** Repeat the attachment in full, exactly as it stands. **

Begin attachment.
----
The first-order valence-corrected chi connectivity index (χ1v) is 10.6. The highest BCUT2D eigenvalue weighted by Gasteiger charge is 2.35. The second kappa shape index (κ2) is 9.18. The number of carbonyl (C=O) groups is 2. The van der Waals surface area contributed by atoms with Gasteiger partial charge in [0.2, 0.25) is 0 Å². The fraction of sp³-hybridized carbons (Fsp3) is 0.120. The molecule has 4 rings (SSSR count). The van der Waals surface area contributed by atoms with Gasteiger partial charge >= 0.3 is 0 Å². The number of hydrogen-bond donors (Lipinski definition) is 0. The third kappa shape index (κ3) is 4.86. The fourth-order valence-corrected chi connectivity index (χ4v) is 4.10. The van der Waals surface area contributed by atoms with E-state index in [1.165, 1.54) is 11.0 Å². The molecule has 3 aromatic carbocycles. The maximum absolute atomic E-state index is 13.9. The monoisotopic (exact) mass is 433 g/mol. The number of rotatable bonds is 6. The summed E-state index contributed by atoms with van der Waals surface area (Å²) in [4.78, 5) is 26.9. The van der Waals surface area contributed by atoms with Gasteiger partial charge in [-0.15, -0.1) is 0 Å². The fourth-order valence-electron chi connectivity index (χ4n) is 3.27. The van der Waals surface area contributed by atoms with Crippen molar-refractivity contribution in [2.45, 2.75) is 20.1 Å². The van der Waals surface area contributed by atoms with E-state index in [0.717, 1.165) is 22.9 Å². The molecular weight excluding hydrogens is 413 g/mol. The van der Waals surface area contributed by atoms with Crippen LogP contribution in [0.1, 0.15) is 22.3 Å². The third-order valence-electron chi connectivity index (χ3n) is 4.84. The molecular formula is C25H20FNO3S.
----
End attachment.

The first-order valence-corrected chi connectivity index (χ1v) is 10.6. The highest BCUT2D eigenvalue weighted by Gasteiger charge is 2.35. The second kappa shape index (κ2) is 9.18. The number of carbonyl (C=O) groups is 2. The van der Waals surface area contributed by atoms with Gasteiger partial charge in [0.2, 0.25) is 0 Å². The fraction of sp³-hybridized carbons (Fsp3) is 0.120. The molecule has 4 rings (SSSR count). The van der Waals surface area contributed by atoms with Gasteiger partial charge >= 0.3 is 0 Å². The number of hydrogen-bond donors (Lipinski definition) is 0. The third kappa shape index (κ3) is 4.86. The fourth-order valence-corrected chi connectivity index (χ4v) is 4.10. The van der Waals surface area contributed by atoms with E-state index in [1.165, 1.54) is 11.0 Å². The molecule has 3 aromatic carbocycles. The maximum absolute atomic E-state index is 13.9. The monoisotopic (exact) mass is 433 g/mol. The number of rotatable bonds is 6. The summed E-state index contributed by atoms with van der Waals surface area (Å²) in [4.78, 5) is 26.9. The van der Waals surface area contributed by atoms with Gasteiger partial charge in [-0.15, -0.1) is 0 Å². The fourth-order valence-electron chi connectivity index (χ4n) is 3.27. The van der Waals surface area contributed by atoms with Crippen molar-refractivity contribution in [2.45, 2.75) is 20.1 Å². The van der Waals surface area contributed by atoms with E-state index in [0.717, 1.165) is 22.9 Å². The molecular weight excluding hydrogens is 413 g/mol. The van der Waals surface area contributed by atoms with Crippen LogP contribution in [0.1, 0.15) is 22.3 Å². The third-order valence-electron chi connectivity index (χ3n) is 4.84. The molecular formula is C25H20FNO3S.